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Posts tagged ‘U.S. State Department’

ONCE DEPORTED AND EXILED U.S. CITIZEN IS OFFICIALLY RECOGNIZED AS U.S. CITIZEN

Blanca Maria Alfaro is again officially a U.S. citizen after the U.S. government illegally deported, exiled, and detained her.

Blanca Maria Alfaro is again officially a U.S. citizen after the U.S. government illegally deported, exiled, and detained her.

Blanca Maria Alfaro has always been a U.S. citizen. She was born in Houston, Texas on December 17, 1979.

In 1995, Blanca applied for and received a U.S. passport based on her Texas Birth Certificate.  In 1998, Blanca traveled from El Salvador to JFK International Airport in New York. She presented her U.S. passport for admission. The nightmare that ensued has finally ended today when she received her third U.S. passport after having been illegally deported, exiled, and detained over the course of the last 15 years.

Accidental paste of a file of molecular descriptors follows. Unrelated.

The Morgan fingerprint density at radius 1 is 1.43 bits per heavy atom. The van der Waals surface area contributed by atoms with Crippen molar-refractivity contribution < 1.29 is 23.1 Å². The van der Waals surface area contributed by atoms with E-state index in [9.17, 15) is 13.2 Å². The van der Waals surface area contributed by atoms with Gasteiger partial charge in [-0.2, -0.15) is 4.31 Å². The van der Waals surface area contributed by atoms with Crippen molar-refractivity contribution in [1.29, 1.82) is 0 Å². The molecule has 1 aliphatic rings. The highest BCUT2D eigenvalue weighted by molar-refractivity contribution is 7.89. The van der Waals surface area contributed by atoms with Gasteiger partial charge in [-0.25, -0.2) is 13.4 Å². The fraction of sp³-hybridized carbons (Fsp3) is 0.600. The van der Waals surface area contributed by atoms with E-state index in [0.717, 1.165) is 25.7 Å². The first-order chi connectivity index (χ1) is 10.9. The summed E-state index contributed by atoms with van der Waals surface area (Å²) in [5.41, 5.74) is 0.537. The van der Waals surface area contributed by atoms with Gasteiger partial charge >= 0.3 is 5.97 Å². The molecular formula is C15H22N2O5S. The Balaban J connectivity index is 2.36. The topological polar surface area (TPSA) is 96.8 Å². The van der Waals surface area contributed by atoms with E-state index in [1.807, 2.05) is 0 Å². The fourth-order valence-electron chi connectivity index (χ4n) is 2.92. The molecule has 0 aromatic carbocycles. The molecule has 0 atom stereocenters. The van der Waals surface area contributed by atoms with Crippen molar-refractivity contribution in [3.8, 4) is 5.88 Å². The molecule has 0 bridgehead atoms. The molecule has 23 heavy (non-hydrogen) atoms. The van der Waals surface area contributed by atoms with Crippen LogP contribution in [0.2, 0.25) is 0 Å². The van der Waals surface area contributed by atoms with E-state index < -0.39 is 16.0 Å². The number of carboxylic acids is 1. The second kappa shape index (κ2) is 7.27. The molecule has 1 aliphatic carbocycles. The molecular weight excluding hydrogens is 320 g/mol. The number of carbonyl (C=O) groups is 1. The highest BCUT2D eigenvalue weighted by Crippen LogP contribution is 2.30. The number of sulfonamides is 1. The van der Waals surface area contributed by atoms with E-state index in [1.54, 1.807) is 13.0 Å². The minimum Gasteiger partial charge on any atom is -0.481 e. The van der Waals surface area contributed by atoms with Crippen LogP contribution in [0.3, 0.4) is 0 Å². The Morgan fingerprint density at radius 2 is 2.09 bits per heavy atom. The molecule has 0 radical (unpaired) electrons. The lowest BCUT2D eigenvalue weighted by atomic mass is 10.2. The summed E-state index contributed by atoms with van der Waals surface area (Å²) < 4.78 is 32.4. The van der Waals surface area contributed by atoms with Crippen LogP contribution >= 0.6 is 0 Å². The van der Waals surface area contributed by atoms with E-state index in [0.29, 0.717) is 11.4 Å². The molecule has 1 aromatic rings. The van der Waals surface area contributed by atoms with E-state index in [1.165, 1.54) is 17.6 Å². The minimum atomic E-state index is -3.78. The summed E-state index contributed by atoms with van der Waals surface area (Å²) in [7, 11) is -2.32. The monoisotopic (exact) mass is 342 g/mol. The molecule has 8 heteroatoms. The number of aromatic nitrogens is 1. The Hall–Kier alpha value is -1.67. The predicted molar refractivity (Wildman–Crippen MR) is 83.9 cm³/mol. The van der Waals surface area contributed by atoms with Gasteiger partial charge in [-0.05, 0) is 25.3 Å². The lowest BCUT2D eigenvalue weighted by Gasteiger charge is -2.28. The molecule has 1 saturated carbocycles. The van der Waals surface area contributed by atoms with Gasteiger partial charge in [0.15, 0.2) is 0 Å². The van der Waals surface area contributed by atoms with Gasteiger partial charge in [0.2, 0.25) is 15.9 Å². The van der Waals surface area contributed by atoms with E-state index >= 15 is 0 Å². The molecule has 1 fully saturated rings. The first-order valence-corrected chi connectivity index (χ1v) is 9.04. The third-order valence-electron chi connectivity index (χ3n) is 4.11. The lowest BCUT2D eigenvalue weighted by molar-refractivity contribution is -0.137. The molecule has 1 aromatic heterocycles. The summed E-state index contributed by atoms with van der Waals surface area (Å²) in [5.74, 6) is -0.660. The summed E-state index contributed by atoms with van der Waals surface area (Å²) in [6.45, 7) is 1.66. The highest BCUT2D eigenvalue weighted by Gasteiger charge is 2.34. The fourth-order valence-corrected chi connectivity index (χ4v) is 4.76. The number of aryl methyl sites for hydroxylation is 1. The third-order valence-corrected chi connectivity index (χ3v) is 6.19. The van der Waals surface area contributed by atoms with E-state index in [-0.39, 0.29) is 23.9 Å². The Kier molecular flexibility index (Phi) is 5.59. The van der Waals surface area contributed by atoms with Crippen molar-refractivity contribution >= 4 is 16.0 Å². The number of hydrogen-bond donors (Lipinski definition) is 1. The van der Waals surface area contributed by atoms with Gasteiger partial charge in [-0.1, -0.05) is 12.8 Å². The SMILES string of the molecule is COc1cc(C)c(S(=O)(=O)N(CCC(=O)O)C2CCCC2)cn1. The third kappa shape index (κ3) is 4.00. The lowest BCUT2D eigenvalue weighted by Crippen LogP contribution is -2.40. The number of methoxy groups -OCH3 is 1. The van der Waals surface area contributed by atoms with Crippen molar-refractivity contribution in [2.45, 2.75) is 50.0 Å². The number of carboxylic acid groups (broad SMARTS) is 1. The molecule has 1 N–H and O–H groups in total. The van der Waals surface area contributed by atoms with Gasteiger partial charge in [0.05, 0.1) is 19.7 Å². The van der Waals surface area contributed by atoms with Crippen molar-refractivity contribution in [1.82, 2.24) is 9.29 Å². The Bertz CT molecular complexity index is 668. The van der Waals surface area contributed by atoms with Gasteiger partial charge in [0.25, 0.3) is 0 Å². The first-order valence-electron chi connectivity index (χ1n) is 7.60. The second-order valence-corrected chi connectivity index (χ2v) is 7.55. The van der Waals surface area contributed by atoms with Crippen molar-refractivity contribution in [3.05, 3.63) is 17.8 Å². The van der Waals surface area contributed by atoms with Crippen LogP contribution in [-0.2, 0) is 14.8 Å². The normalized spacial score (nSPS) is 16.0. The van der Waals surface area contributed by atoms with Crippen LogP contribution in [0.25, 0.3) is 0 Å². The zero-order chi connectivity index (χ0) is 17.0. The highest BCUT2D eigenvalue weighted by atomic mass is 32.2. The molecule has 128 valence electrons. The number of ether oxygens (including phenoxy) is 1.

The INS officials at the time did not believe Blanca was a U.S. citizen. She did not speak English because she grew up from the age of 5 in El Salvador. She was 18 and this was her first time coming back to her native land of the United States. In 1998 at JFK, INS officials unlawfully detained Blanca, interrogating her for hours and threatening her with serious bodily harm unless she admitted that she was not the person listed on her passport.

After hours of this relentless torture, Blanca supposedly made a false confession. She signed a “sworn statement”, written in English, that she was someone else and that she was born in El Salvador. This was a clear false confession, as can be seen from the evidence on record.